Iraqi Kurdish fighters exchanged heavy fire with militants early on Monday as they advanced from two directions into a town held by the Islamic State group (I.S.) east of the city of Mosul.
The offensive to reclaim the town of Bashiqa is part of the broader push to drive I.S. out of Mosul, Iraq’s second-largest city and the militants’ last major urban stronghold in the country.
Combat began at dawn with a Kurdish barrage of heavy artillery, Katyusha rockets and mortar rounds slamming into I.S. positions, providing cover for the advance of armored columns.
Smoke rose from town throughout the day, with large explosions sending dark clouds into the sky.
“We have the coordinates of their bases and tunnels, and we are targeting them from here in order to weaken them so that our forces can reach their targets more easily,” said Iraqi Kurdish peshmerga commander Brig. Gen. Iskander Khalil Gardi.
Bashiqa, which is believed to be largely deserted except for dozens of I.S. fighters, is located about 13 kilometers (8 miles) northeast of the edge of Mosul and about 20 kilometers from the city center.
Iraqi government and Kurdish forces, backed by a U.S.-led coalition and joined by government-sanctioned militias, are fighting to drive I.S. out of those surrounding areas and open additional fronts to attack Mosul itself.
Bashiqa has been surrounded by Kurdish forces, known as peshmerga, for weeks but Monday’s push appears to be the most serious yet to drive I.S. from the town.
Kurdish forces launched mortar rounds and fired heavy artillery into the town on Sunday in advance of the offensive. More artillery and air strikes hit the town early Monday as the Kurdish forces’ advance got underway.
On Mosul’s southern front, Iraqi soldiers were advancing into Hamam al-Alil, some 12 miles from the city center. Private broadcaster Lebanon-based Al-Mayadeen showed images of soldiers hoisting the Iraqi flag on a rooftop in the town.
Army spokesman Brig. Firas Bashar said the city had been retaken, although fighting still continued and other reports said that I.S. fighters remained in several areas.
Iraqi special forces entered Mosul last week and have made some progress in gaining a foothold on the city’s eastern edges. But progress inside the city has been slowed as troops push into more densely populated areas.
The troops are suffering casualties as the militants have bogged them down with suicide car bombs, booby traps and close-quarters fighting along narrow streets. I.S. still holds territory to the north, south and west of Mosul.
As Iraqi forces struggle to solidify gains in neighborhoods in eastern Mosul, more and more civilians are fleeing the city, according to special forces Lt. Col. Hussein Aziz.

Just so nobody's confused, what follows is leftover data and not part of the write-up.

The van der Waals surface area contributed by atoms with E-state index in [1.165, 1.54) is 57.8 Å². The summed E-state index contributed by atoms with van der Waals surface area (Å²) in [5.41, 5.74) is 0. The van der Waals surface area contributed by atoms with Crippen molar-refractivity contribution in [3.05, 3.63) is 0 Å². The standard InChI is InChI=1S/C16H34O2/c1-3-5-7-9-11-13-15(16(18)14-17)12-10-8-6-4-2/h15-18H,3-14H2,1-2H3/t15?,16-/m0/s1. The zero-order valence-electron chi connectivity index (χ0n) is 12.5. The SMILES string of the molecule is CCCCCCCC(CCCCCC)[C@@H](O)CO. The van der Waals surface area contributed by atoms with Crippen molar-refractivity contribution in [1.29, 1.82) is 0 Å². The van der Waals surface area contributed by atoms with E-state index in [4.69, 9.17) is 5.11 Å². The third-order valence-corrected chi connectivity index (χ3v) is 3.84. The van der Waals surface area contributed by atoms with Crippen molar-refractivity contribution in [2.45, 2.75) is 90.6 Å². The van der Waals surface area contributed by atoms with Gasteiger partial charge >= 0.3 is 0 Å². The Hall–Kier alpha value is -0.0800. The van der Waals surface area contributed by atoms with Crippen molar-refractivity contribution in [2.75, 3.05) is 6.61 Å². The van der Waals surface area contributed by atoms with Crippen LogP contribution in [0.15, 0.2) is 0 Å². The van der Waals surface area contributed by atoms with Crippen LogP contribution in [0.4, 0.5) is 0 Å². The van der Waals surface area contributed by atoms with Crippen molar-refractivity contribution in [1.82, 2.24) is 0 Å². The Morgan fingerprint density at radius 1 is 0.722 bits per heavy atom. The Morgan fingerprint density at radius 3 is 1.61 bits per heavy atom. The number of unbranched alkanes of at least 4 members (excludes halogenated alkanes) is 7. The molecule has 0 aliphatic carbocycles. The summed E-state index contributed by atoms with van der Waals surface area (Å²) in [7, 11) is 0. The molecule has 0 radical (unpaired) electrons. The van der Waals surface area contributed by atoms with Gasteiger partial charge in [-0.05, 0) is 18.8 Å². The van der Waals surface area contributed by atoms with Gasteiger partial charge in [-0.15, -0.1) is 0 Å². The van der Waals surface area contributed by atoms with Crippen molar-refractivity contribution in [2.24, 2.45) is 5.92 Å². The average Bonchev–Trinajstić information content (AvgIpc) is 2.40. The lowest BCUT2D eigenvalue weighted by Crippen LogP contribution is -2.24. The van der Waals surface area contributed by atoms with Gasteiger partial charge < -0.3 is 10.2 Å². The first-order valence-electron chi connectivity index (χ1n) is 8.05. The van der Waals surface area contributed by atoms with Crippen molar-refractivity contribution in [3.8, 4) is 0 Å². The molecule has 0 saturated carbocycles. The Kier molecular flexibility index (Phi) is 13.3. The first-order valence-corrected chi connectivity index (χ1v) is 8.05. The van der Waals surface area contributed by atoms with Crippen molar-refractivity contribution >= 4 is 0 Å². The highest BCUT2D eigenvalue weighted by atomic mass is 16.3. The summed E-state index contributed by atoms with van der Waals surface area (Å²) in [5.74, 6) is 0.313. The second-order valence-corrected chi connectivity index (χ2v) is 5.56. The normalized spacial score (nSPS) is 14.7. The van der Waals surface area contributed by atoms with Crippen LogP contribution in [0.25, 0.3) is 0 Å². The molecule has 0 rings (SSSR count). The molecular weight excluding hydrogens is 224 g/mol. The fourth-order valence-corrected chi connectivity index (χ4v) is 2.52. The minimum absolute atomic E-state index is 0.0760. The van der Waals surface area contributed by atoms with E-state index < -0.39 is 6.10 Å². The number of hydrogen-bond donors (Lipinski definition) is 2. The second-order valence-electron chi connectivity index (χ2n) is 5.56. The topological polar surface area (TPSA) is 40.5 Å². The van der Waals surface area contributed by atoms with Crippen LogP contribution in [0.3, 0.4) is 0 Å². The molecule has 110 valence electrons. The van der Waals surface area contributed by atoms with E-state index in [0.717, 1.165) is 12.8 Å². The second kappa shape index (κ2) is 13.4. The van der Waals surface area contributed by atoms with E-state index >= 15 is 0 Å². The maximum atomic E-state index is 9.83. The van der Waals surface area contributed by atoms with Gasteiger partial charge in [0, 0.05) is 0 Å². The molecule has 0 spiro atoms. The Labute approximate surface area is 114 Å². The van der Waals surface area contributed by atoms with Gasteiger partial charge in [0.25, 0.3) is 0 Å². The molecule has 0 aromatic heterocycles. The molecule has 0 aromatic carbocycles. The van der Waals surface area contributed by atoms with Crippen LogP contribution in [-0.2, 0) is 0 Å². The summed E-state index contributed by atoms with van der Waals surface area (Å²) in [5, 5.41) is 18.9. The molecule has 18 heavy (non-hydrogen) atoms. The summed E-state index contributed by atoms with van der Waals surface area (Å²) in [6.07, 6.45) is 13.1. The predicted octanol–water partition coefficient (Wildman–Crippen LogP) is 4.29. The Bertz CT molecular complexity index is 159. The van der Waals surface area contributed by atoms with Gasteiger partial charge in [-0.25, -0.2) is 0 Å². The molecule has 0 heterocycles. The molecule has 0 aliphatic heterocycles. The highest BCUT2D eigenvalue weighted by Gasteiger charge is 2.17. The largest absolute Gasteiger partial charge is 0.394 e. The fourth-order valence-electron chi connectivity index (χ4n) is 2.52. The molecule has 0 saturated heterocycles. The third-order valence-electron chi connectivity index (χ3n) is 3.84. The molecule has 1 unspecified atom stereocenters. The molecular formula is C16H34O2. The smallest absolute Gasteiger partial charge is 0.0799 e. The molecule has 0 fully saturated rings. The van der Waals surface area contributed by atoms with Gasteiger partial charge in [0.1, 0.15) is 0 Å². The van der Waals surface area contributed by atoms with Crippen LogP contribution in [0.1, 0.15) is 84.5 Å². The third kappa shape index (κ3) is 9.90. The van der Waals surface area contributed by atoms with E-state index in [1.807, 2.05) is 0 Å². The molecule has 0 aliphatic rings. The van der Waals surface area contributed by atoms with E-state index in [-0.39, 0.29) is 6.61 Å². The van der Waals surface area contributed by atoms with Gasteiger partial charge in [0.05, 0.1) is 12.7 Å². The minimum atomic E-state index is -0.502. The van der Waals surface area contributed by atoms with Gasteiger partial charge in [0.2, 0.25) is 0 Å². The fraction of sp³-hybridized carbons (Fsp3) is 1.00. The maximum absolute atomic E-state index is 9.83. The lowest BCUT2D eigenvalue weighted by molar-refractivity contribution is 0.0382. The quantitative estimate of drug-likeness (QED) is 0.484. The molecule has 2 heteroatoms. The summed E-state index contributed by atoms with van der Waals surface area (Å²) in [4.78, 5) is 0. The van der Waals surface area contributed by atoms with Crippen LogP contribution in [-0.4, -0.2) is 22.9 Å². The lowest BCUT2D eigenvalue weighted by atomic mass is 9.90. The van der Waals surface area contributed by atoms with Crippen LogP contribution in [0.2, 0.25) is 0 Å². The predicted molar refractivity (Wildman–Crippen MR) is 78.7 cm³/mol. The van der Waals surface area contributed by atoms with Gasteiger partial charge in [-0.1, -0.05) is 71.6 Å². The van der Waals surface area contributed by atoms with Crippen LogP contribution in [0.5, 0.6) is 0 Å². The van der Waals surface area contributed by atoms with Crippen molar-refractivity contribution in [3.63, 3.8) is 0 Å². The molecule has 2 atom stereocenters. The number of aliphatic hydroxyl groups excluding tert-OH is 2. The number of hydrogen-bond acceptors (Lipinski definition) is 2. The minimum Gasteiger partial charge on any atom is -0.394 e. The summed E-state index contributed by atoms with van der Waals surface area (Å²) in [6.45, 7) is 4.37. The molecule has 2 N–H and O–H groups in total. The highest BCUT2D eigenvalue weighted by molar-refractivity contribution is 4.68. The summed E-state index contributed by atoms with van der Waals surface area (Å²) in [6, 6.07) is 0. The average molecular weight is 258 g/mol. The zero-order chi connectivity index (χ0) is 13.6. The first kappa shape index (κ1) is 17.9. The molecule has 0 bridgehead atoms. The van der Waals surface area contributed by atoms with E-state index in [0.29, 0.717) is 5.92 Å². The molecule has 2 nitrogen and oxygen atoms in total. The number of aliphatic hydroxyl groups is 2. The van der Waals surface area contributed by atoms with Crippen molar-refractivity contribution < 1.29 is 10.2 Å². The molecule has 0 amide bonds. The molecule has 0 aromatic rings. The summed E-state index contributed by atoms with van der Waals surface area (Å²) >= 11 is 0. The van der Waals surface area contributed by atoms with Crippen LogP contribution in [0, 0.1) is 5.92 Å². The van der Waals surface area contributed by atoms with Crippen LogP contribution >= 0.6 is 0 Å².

“Daesh is trying to draw a line,” Aziz said of the heavy fighting in Mosul’s easternmost neighborhoods, referring to I.S. by its Arabic acronym. “They have a lot of fighters there and they forced families to stay.”
Aziz mans a small checkpoint on the edge of Gogjali, Mosul’s easternmost neighborhood, where civilians fleeing Mosul are screened to catch any I.S. fighters who may be hiding among them. Since Iraqi forces first pushed into the eastern edge of the city last Tuesday, Aziz’s team has arrested dozens of people.
At the checkpoint, men were waiting for their names to be screened by a pair of informants from the area and multiple Iraqi government databases. Women and children waited further back from the road in the shade of an abandoned building.
Gayda, a 42-year-old woman from Mosul, said she fled the Samah neighborhood in the city’s east just hours earlier, after a car bomb exploded next to her home. She only gave her first name, fearing for her safety and that of family members still under I.S. rule in other parts of Mosul.
When they reached the checkpoint, her husband and son were separated from her and her daughter, and held for questioning a few meters away.
“How can he be from Daesh, he’s so young,” she said of the 18-year old son. “We are good people, we don’t have any enemies.”
Concerns over civilians do not play a role in operations in Bashiqa, the peshmerga’s Gardi said.
“Regarding the challenges, in any area that has no civilians, there won’t be any problem. And currently, according to our intelligence, there are no civilians left in Bashiqa,” he said.
Meanwhile, the U.N. health agency said it has set up 82 “rapid response teams” to manage risks of epidemics, chemical exposure and other health worries among people fleeing Mosul.
The World Health Organization (WHO) says that water and sanitation in camps for displaced people could “face disruptions” as the numbers of those who fled Mosul is growing, raising the risk of food- and water-borne diseases such as cholera. It also says that additional concerns include children who reportedly haven’t been immunized since the radical I.S. seized control of Iraq’s second largest city in June 2014.